Legends of Blood


Wayne Bartlett and Flavia Idriceanu. Legends of Blood: The Vampire in History and Myth. Sutton, 2005.

This book traces the development of the image of the vampire in folklore, literature and film from the eighteenth century onwards. Of course much of this deals with the later literary developments, and the authors traces the various roles that the vampire has taken, and the themes which have been incorporated into the vampire myth.

For Magonia perhaps the main interest lies in the original vampire stories of the eighteenth century and what they can tell us about attitudes towards contemporary anomalous experiences. Vampire tales were in many respects to the early and mid eighteenth century what UFO stories were to the mid and late twentieth, with arguments centred around the validity of eyewitness testimony, claims of physical evidence, and various official investigations. There were the same polarisations between the sceptics of the period, such as Voltaire, and those who argued as did the Berlin correspondent of the Gazette des Gazettes that sceptical explanations in terms of mass hysteria and ignorant peasants not being able to recognise a dead body when they see one would not do and argued that “vampirism is proved by so many facts that no-one can reasonably doubt its validity, given the quality of the witnesses who have certified the authenticity of these facts”

This is of course the position taken by many of today’s anomalists. The folklorist David Hufford and the anomalist Jerome Clark argue that the intellectual elite operate from “a tradition of disbelief”. Hufford argues for example that academics who study the history of religious beliefs and movements will look to all sorts of social, cultural, political, economic and psychological causes for the developments but never even consider the possibility that say Joseph Smith or Mother Ann Lee were actual divinely inspired prophets (unless in the case of the former they are Mormons themselves) Clark has tended to extrapolate from this to studies of anomalies, apparently with at least some backing from Hufford.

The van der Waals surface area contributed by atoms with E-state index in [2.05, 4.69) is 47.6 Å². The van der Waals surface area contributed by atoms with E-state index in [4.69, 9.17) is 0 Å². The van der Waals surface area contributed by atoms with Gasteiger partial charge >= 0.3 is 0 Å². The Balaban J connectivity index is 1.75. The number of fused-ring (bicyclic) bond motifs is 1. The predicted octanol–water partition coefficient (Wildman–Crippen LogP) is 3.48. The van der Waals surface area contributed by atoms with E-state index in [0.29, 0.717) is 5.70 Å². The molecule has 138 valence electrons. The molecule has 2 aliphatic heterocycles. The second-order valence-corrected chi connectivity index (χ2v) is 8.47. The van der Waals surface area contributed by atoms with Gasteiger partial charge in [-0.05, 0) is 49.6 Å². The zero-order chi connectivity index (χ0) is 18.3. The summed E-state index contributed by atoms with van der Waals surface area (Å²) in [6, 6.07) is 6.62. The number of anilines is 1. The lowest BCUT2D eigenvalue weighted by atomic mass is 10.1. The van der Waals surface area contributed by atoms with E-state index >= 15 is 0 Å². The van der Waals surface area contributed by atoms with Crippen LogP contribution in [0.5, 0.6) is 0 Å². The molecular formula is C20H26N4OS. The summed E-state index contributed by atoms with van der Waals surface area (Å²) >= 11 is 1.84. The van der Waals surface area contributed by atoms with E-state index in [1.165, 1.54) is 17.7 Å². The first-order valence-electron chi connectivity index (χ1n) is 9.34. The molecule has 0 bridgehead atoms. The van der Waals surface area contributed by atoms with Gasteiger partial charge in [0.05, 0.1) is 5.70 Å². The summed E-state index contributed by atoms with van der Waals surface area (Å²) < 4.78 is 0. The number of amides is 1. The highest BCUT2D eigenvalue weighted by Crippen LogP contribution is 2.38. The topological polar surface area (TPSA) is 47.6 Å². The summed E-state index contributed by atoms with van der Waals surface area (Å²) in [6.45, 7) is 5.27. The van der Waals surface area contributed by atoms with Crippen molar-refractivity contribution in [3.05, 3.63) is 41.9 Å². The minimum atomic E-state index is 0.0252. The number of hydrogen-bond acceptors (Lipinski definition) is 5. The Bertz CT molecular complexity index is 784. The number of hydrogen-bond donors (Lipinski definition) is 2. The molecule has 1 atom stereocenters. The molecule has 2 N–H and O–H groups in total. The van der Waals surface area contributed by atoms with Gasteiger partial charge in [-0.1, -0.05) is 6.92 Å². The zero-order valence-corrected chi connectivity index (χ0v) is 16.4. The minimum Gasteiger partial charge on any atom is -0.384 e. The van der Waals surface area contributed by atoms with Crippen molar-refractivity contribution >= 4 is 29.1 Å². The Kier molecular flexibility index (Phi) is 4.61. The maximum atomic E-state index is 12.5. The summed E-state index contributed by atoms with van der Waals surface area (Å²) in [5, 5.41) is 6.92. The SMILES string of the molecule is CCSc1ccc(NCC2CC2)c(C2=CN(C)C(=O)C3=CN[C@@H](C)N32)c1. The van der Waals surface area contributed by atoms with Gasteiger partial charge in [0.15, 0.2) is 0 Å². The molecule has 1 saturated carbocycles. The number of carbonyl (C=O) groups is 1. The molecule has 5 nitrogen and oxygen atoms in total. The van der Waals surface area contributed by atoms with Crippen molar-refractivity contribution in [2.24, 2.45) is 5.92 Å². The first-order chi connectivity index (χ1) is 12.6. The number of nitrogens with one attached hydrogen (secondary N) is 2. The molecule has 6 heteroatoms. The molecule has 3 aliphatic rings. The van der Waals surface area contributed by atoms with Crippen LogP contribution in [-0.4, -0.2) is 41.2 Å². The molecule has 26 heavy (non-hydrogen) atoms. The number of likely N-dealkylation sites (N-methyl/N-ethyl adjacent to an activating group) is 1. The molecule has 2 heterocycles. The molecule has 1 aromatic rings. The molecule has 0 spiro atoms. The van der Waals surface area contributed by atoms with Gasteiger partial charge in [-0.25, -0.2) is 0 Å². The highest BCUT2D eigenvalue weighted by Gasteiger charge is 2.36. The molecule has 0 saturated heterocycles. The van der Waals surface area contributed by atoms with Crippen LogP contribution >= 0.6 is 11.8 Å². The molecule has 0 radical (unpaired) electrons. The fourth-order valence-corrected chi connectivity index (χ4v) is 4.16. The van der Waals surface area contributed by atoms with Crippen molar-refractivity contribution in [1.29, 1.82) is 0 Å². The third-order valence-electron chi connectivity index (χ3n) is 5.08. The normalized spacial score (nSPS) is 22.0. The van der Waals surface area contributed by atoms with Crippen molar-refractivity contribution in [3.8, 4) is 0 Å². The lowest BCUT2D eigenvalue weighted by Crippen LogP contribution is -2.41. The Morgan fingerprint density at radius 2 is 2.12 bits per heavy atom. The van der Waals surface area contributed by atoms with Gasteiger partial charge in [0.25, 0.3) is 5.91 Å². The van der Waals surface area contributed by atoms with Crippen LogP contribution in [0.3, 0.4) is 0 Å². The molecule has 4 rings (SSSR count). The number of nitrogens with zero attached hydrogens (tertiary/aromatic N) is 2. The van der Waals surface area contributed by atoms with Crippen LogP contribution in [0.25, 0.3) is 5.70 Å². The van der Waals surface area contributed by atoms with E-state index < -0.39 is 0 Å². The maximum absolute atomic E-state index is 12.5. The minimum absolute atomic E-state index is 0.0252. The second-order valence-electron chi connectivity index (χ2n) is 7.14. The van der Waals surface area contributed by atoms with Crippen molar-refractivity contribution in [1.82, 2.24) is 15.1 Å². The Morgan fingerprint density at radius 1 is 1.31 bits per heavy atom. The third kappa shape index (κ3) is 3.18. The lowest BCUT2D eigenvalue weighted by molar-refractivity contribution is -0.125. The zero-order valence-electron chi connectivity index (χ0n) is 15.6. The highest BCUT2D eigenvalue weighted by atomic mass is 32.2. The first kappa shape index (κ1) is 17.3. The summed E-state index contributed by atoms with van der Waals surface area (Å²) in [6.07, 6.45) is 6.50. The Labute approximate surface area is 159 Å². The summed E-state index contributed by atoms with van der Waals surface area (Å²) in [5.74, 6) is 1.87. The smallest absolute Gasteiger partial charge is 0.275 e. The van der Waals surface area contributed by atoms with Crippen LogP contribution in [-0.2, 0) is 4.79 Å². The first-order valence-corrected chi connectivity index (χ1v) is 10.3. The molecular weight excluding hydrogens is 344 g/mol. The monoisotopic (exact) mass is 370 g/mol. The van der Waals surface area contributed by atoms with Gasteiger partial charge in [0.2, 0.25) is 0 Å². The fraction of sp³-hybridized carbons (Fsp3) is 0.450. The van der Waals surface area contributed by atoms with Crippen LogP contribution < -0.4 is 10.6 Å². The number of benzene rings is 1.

The vampire stories clearly pose a problem for Clarkhuffordians, sceptics can reasonably claim that their traditions of disbelief are based on a co-ordinated and interconnected world view which simply means that vampires, witches, ghosts etc. simply cannot exist, no matter what the eyewitness testimony. Modern anomalists tend to view this as intellectual arrogance and point out that science can often be wrong, after all there was a time when practically all educated opinion believed that the earth was the centre of the universe. Once however the sceptics basic limiting principle is removed then it becomes hard for the Clarkhuffordians to deny the existence of vampires, witches, mermaids or anything else for which ‘eyewitness testimony’ can be adduced.

Of course in the real world, Clarkhuffordians do not do this, there is no demand for congressional investigations into vampires, and you can bet your bottom dollar none of them are going to claim that we should take the view that real dead vampires actually existed. The reason for this is that their reliance on eyewitness testimony is basically limited to the eyewitness testimony of contemporary Americans. Eyewitness testimony from 1950’s Quincy, MA is to be taken at face value, that from 1750s Hungary is not.

For the psychosocials among us these stories have their interest too, for example they show many of the features of witch hunts, spreading out across the community, except that the accused are the dead rather than the living. Did vampire epidemics then rise as enlightenment authorities clamped down on local witch hunts? The clearly express cross-generation conflict, the ritual disinterring and desecration of the bodies, being an act of revenge, in the way that the bodies of Cromwell and the other regicides were disinterred and ritually ‘executed’ after the Restoration.

In a society where respect for ones elders was considered a religious duty, and co-operation with neighbours a necessity, only by arguing that these people were not really ones beloved parents or godly neighbours, but something alien and malignant which had taken their place, could this posthumous revenge be justified.  | PR |


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